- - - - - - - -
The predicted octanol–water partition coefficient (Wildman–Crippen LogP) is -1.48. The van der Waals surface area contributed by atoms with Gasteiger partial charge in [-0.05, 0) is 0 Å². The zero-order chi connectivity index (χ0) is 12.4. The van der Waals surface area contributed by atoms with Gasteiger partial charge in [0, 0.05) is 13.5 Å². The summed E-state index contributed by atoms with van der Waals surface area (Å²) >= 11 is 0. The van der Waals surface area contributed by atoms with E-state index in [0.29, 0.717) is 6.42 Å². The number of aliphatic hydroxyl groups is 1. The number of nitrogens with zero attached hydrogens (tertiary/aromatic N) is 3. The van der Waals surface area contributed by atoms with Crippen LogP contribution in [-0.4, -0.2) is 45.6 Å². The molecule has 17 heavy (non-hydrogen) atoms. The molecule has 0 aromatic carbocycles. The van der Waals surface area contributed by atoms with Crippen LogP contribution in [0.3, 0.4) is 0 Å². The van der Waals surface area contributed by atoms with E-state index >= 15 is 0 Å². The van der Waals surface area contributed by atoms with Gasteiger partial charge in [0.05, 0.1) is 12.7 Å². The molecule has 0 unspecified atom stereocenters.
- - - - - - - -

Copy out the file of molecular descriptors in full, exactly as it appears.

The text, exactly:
The predicted octanol–water partition coefficient (Wildman–Crippen LogP) is -1.48. The van der Waals surface area contributed by atoms with Gasteiger partial charge in [-0.05, 0) is 0 Å². The zero-order chi connectivity index (χ0) is 12.4. The van der Waals surface area contributed by atoms with Gasteiger partial charge in [0, 0.05) is 13.5 Å². The summed E-state index contributed by atoms with van der Waals surface area (Å²) >= 11 is 0. The van der Waals surface area contributed by atoms with E-state index in [0.29, 0.717) is 6.42 Å². The number of aliphatic hydroxyl groups is 1. The number of nitrogens with zero attached hydrogens (tertiary/aromatic N) is 3. The van der Waals surface area contributed by atoms with Crippen LogP contribution in [-0.4, -0.2) is 45.6 Å². The molecule has 17 heavy (non-hydrogen) atoms. The molecule has 0 aromatic carbocycles. The van der Waals surface area contributed by atoms with Crippen LogP contribution in [0.3, 0.4) is 0 Å². The van der Waals surface area contributed by atoms with E-state index >= 15 is 0 Å². The van der Waals surface area contributed by atoms with Gasteiger partial charge in [0.05, 0.1) is 12.7 Å². The molecule has 0 unspecified atom stereocenters.